On the 54p stamp, he is shown with a world map behind him. The inscription reads, “Well traveled, he wrote vividly about the places he visited.”

The 83p stamp, which is inscribed “As a journalist abroad,” pictures Fleming shortly after disembarking from an airplane.

He is shown at his desk in London on the 74p stamp.

In 1952, the same year that Fleming wrote the first Bond book Casino Royale, his son Caspar was born. A photograph of Fleming with his young son is reproduced on the 66p stamp.

The £3 high value of the set features a photograph of Fleming behind the wheel of a Bentley 4½ liter convertible, known as a Blower Bentley. According to Guernsey Post, Life Magazine photographer Loomis Dean took the photograph.

This stamp is in a souvenir sheet with the following inscription in the selvage: “Motor enthusiast. Fleming loved cars and was knowledgeable about them. He gave James Bond in the early books a Bentley 4½ litre convertible, but later switched him into an Aston Martin. Chitty Chitty Bang Bang, the magical flying car, was in fact based on a real car of that name owned and raced by Count Louis Zborowski.”

The other stamps in the set were printed in individual sheets of 10, also with long inscriptions in the selvage.

The firm Two Degrees North designed the stamps and souvenir sheet, and BDT International printed them by offset.

Poland

Poland began a series of stamps in 2008 chronicling the history of photography in that country. The latest stamps in that series, issued July 11, show four black-and-white photographs by Henyrk Poddebski (1890-1945).

Before WWII, Poddebski traveled around Poland, taking thousands of photographs. His photograph of the port at Gdynia is shown on the 4.20-zloty high value of the set.

The other stamps, 1.75zl, 2.35zl and 3.75zl, picture industrial scenes at Szopienice; the Kleofas coal mine; and Krolewska Huta, now part of Chorzow.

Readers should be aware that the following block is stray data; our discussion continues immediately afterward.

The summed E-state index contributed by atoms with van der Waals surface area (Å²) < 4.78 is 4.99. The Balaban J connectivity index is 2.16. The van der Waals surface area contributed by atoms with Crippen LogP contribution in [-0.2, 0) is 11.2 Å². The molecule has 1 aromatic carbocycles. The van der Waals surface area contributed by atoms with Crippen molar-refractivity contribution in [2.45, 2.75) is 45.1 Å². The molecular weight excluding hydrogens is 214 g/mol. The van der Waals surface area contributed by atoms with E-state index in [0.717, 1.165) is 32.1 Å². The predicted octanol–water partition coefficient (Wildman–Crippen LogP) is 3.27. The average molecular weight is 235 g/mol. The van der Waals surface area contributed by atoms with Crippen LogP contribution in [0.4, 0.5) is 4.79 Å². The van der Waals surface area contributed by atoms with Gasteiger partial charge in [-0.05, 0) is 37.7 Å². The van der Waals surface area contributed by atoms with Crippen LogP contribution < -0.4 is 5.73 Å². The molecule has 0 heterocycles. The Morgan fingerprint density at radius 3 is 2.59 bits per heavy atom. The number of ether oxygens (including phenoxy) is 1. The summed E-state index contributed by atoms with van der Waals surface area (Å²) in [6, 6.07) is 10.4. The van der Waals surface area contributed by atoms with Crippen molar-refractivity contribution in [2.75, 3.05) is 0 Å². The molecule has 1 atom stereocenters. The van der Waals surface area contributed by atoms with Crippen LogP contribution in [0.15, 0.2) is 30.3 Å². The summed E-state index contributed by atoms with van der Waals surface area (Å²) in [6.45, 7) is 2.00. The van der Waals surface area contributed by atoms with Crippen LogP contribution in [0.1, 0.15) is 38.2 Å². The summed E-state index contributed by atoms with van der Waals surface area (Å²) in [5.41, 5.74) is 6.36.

The four stamps are se-tenant (side-by-side) in a pane of 12.

Palau

A pane of three stamps from Palau includes two photographs that also have been pictured on United States stamps.

The pane is part of Palau’s Modern Art issue of Jan. 2.

Pictured in the large selvage area of the pane is Dorothea Lange’s photograph Migrant Mother. This photograph of Florence Owens Thompson and her children represents the Great Depression on a 32¢ stamp in the U.S. Postal Service’s Celebrate the Century pane for the 1930s (Scott 3185m).

Two of the three $1.50 stamps in the Palauan pane also show photographs by Lange: Power Farming Displaces Tenants, 1938; and Toward Los Angeles, 1937.

The third $1.50 stamp reproduces Lewis Hine’s photograph of a power house mechanic working on a steam pump. This photograph from 1920 is included in the Made in America pane of 12 forever stamps issued Aug. 8, 2013.

Under the heading “focus on: Photography,” the inscription on the pane from Palau reads, “As the technology became more readily available, photography evolved into its own unique art form. After the turn of the century, it became increasingly popular to document in the style of extreme realism, with an emphasis on composition and subject matter.”

Published 8/12/2014 7:00 AM